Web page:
International bank transfers and the speed of light

Banks like to trumpet the speed of their online banking services. Ha! Electronic transfers takes 3-4 working days, unless you pay extra to stop the bank from holding onto your money.

Electronic communication is usually seen (or hyped) as happening at the speed of light. Some scientists research ways to slow the speed of light through different materials — the current speed record being 38 miles per hour — with an eye to eventual commercial application in lower power networks. The researchers should look no further than their nearest bank: an electronic transfer last week from England to Ireland took four days. Banking is of course the fundamental application of commerce, but if that’s moving at the speed of light, then the light was a lot slower than 38 miles per hour, and as for a low power, I had no power over it at all.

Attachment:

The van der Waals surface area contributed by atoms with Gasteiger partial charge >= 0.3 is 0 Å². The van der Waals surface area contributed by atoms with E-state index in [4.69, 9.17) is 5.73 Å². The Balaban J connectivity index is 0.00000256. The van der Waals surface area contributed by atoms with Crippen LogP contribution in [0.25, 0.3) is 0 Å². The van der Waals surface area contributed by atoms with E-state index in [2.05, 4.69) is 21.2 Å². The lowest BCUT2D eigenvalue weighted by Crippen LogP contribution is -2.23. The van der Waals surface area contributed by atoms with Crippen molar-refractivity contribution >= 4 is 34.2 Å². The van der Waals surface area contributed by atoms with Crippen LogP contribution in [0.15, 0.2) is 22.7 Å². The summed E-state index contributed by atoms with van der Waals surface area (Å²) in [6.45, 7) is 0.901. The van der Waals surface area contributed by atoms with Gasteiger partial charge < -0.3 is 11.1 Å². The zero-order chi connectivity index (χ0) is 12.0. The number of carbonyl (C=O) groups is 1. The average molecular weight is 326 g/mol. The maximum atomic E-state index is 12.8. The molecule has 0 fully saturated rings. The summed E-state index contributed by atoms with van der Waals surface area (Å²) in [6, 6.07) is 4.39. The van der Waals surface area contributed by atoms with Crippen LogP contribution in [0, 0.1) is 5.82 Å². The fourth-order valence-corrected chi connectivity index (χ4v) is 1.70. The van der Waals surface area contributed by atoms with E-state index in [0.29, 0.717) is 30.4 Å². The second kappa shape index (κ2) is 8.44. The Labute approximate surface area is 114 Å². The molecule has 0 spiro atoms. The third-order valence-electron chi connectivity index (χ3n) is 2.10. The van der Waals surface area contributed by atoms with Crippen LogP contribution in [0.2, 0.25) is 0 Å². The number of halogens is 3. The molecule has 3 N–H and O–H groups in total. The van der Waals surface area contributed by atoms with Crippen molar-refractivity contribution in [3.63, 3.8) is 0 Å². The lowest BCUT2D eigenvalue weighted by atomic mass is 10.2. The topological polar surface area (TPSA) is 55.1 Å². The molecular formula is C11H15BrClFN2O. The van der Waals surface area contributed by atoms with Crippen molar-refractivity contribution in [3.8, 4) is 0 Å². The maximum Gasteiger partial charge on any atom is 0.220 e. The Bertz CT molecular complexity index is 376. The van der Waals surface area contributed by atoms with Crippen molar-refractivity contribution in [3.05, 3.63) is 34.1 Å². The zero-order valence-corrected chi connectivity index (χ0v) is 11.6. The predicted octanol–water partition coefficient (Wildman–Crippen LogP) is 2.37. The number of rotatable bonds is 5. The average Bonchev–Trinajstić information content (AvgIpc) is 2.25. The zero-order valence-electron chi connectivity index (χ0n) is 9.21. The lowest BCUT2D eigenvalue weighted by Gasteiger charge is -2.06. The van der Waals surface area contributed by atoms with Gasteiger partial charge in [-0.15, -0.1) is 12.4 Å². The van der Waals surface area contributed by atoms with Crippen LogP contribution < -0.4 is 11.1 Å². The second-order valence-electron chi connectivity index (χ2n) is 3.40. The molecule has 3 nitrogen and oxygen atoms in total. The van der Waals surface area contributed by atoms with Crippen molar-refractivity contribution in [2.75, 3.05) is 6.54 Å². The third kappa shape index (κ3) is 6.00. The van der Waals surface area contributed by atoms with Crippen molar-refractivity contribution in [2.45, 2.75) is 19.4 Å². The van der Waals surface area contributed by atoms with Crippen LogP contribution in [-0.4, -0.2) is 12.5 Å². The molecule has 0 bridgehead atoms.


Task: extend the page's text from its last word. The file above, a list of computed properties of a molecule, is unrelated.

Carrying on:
At four days to transfer money between the UK and Ireland, I could walk to Newry carrying cash faster than a bank would transfer the same amount, but the real issue is that I was waiting on the payment from the UK before I wired money to the USA to buy a new laptop. The first transfer was initiated last Thursday, I first saw that money on Tuesday, I wired the money for the laptop the same day, and the company in the USA won’t see the money until this Friday, or they would if they weren’t on holiday over Thanksgiving. Between turkeys and tardiness, the seemingly simple act of two wire transfers is taking over a week, or more than the time for light in a vacuum to travel 112,492,800,000 miles.